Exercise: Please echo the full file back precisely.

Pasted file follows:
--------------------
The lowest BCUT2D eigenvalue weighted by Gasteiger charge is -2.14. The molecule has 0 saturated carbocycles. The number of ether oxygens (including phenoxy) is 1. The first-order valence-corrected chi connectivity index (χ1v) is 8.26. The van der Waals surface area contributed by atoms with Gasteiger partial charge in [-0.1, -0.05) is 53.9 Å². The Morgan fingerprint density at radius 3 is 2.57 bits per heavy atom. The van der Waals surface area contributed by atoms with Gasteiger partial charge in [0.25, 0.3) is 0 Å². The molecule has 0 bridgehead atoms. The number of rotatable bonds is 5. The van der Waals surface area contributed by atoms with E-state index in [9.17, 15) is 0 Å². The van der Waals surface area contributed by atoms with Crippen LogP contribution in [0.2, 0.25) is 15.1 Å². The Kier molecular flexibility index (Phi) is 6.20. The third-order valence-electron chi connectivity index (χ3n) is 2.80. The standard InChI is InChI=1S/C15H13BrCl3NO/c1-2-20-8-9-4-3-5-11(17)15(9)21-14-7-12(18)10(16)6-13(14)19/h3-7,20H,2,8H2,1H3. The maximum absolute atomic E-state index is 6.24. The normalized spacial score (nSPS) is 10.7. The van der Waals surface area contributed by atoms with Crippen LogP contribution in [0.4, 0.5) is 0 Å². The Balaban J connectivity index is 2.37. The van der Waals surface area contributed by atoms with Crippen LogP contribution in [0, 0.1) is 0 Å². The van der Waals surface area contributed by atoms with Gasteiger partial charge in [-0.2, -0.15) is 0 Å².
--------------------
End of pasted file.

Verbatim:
The lowest BCUT2D eigenvalue weighted by Gasteiger charge is -2.14. The molecule has 0 saturated carbocycles. The number of ether oxygens (including phenoxy) is 1. The first-order valence-corrected chi connectivity index (χ1v) is 8.26. The van der Waals surface area contributed by atoms with Gasteiger partial charge in [-0.1, -0.05) is 53.9 Å². The Morgan fingerprint density at radius 3 is 2.57 bits per heavy atom. The van der Waals surface area contributed by atoms with Gasteiger partial charge in [0.25, 0.3) is 0 Å². The molecule has 0 bridgehead atoms. The number of rotatable bonds is 5. The van der Waals surface area contributed by atoms with E-state index in [9.17, 15) is 0 Å². The van der Waals surface area contributed by atoms with Crippen LogP contribution in [0.2, 0.25) is 15.1 Å². The Kier molecular flexibility index (Phi) is 6.20. The third-order valence-electron chi connectivity index (χ3n) is 2.80. The standard InChI is InChI=1S/C15H13BrCl3NO/c1-2-20-8-9-4-3-5-11(17)15(9)21-14-7-12(18)10(16)6-13(14)19/h3-7,20H,2,8H2,1H3. The maximum absolute atomic E-state index is 6.24. The normalized spacial score (nSPS) is 10.7. The van der Waals surface area contributed by atoms with Crippen LogP contribution in [0.4, 0.5) is 0 Å². The Balaban J connectivity index is 2.37. The van der Waals surface area contributed by atoms with Crippen LogP contribution in [0, 0.1) is 0 Å². The van der Waals surface area contributed by atoms with Gasteiger partial charge in [-0.2, -0.15) is 0 Å².